Currently, there is an announced candidate in Scott Reidel from Laclede County. He is a veteran, and making his first run for office. State senator is a big step for a first-time candidate. I’m hearing there could be a case that some of his very passionate supporters at the lake may be making some financial commitments that are unlikely to materialize. His will be an interesting report to read in April. 

SD 16 Sen. Justin Brown
Contributions this cycle: $34,094
Cash on hand: $79,049
Cash on hand: $105,003
Total cash on hand for the race: $184,052

Scott Reidel
Contributions this cycle: $2,322
Cash on hand: $879
Total cash on hand for the race: $879

#10 SD 34 Senator Tony Luetkemeyer is seeking re-election. 

The senator from Platte is the least likely on this list to face a significant challenge, but he did first win the seat with only 52 percent in 2018. Redistricting could see him losing Buchanan County and going down into Kansas City or into Clay County. A radical redistricting map is about the only way that he is in trouble. He has a record of legislative accomplishment and a significant fundraising base that has put together nearly $900,000. He is in very good shape for re-election. 

However, he does have one constituent who has been universally impressive in her first year in the House: Rep. Ashley Aune. She is obviously going to be a star for the Democrats, but it would seem foolish to waste that star on challenging an incumbent state senator in an area that is becoming more friendly to Democrats. 

Look for Luetkemeyer to return without much of a challenge.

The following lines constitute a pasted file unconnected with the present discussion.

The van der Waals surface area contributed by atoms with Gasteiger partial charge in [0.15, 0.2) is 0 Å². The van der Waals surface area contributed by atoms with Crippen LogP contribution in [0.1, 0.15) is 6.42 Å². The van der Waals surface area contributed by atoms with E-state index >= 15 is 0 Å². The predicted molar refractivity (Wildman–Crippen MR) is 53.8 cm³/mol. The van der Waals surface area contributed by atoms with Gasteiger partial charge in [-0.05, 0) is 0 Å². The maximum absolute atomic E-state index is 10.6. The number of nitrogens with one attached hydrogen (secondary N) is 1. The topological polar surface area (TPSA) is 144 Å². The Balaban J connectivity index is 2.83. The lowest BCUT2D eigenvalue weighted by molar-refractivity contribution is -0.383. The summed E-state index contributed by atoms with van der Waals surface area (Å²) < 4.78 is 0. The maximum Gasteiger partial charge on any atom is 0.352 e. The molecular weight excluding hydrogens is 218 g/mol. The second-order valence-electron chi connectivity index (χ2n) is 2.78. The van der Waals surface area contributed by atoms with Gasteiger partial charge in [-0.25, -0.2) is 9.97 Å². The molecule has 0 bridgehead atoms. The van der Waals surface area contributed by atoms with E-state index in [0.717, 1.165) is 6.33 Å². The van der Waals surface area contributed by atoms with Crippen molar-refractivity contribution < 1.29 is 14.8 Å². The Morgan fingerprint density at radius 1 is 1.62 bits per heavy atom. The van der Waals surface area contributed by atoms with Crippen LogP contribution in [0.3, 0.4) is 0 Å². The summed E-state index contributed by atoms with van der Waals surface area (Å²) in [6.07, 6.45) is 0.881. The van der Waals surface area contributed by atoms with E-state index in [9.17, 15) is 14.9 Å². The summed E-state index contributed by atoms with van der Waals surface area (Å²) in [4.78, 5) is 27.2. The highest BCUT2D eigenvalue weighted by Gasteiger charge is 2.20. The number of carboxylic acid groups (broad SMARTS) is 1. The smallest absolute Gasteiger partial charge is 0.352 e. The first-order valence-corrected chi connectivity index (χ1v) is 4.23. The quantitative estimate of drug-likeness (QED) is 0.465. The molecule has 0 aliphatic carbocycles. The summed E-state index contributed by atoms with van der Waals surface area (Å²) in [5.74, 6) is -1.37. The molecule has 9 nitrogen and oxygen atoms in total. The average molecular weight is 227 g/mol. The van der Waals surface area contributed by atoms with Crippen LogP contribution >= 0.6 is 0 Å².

Sen. Tony Luetkemeyer
Contributions this cycle: $626,898
Cash on hand: $610,999
Tony PAC
Cash on hand: $285,031
Total cash on hand for the race: $896,030

Safe Republican seats

SD 6 Sen. Mike Bernskoetter
Contributions this cycle: $109,378
Cash on hand: $179,646
Cash on hand: $19,880
Total cash on hand for the race: $199,526

SD 18 Sen. Cindy O’Laughlin
Contributions this cycle: $44,001
Cash on hand: $99,567
North Missouri Leadership PAC
Cash on hand: N/A

SD 28 Sen. Sandy Crawford
Contributions this cycle: $88,508
Cash on hand: $257,190

SD 32 Sen. Bill White
Contributions this cycle: $72,992
Cash on hand: $114,134
Southwest Missouri Patriot PAC
Cash on hand: $58,193
Total cash on hand for the race: $172,327

Safe Democrat seats

SD 4 Sen. Karla May
Contributions this cycle: $76,910
Cash on hand: $21,170
Voices of the People PAC
Cash on hand: $35,298
Total cash on hand for the race: $56,468

SD 14 Sen. Brian Williams
Contributions this cycle: $308,637
Cash on hand: $193,150
Cash on hand: $102,425
Total cash on hand for the race: $295,575